Why this list? Because medicine is rooted in the humanities. It is never just about the science. These stories are about doctors and/or patients, and how they face disease and death. We don’t read that from Harrison, Nelson, Williams, or Schwartz.
I have restricted this list to Filipino authors because every Filipino reader needs to read more Filipino writers. I’ve provided spoiler-free blurbs limited by Twitter’s character count, but you can skip them and just scroll through the images. After all, great stories do not need an introduction.
Disclaimer: This is far from comprehensive. I don’t claim this to be a “Best of” list neither am I the best person to do this. It’s simply a list of stories I’ve read and enjoyed, and I feel should be read by more Filipino med students and doctors. Please leave a comment for your recommendations!
The Men Who Play GodYes, THE Rotor Syndrome. This is the title story of his collection where we get to read about early years of Philippine General Hospital, and realize how much has changed. Or how little. Would you want to play God today, doctor?
Faith, Love, Time, and Dr. LazaroA rural doctor and his son go on a house call in the middle of the night. Why do we do what we do as doctors? We are taught to heal with science, but where it fails, would faith be enough? This is my go-to story.
Gregorio C. Brillantes
Sandosenang SapatosA girl who loves to draw, her differently abled younger sister, and their shoemaker father’s boundless love. You can search for the text online, but it’s a vastly richer experience reading the story illustrated. Lovely gift, too!
Luis P. Gatmaitan
We Won’t Cry About ThisTwo daughters and their mother face the Big C. A poignant insight into the impact of cancer to patients and their loved ones, beyond what we see in the clinic and the hospital ward.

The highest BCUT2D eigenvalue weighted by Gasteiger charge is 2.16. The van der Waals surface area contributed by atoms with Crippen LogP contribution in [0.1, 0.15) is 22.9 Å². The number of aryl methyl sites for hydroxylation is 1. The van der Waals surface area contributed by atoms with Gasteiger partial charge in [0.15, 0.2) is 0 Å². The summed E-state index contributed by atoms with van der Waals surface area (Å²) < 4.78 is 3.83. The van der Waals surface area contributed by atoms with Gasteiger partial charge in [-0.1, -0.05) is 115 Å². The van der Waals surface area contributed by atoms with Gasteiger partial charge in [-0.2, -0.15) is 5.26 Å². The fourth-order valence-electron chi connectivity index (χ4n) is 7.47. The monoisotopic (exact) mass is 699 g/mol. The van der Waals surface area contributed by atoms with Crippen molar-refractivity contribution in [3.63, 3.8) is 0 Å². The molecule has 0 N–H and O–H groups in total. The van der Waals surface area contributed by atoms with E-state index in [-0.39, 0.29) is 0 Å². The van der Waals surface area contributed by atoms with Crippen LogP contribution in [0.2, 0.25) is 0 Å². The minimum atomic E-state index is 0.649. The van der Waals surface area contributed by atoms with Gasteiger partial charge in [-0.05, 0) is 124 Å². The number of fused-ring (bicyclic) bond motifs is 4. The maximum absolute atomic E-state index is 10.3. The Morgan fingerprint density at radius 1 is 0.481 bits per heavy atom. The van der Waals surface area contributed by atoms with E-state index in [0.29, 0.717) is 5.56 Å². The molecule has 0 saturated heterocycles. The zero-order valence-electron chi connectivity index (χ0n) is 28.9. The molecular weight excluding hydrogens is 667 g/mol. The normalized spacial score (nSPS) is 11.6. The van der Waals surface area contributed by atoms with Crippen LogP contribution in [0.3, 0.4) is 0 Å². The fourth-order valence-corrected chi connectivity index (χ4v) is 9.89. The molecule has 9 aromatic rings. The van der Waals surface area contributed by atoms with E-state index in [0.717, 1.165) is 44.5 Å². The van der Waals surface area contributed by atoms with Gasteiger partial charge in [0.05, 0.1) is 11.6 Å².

Socorro A. Villanueva
HeartlandBurned out from the ravages of war and helplessness that comes with it, an army doctor is tasked to keep alive a rebel prisoner. Even when there’s little hope for cure—or perhaps because there isn’t any—we find that healing goes both ways.
Jose Y. Dalisay Jr.
Packing for the MoonA father and his daughter need to pack for a trip to the moon. I read this story twice, unintentionally. The emotion I felt at the end, after the second time, was just as intense as when I first read it. You’ve been warned.
Dean Francis Alfar
TouchA nurse finds herself at her father’s bedside. How do we care for people when they’ve scarred us so deeply?
Lakambini A. Sitoy
A Retrospective on Diseases for SaleHere’s what happened when a company decided to sell diseases, instead of cure.
HungerA teenage girl deals with an unusual illness, increasingly frequent hunger pangs, and her “It’s complicated” relationship status. This is speculative fiction, but the adolescent health issues couldn’t be more real.
The ReprieveNobody is immune to disease. Not even doctors. It is a reality we must all face at some point in our careers, and in this story we witness a surgeon struggle as he tries to get back on his feet, grappling with the possibility of defeat.
Susan S. Lara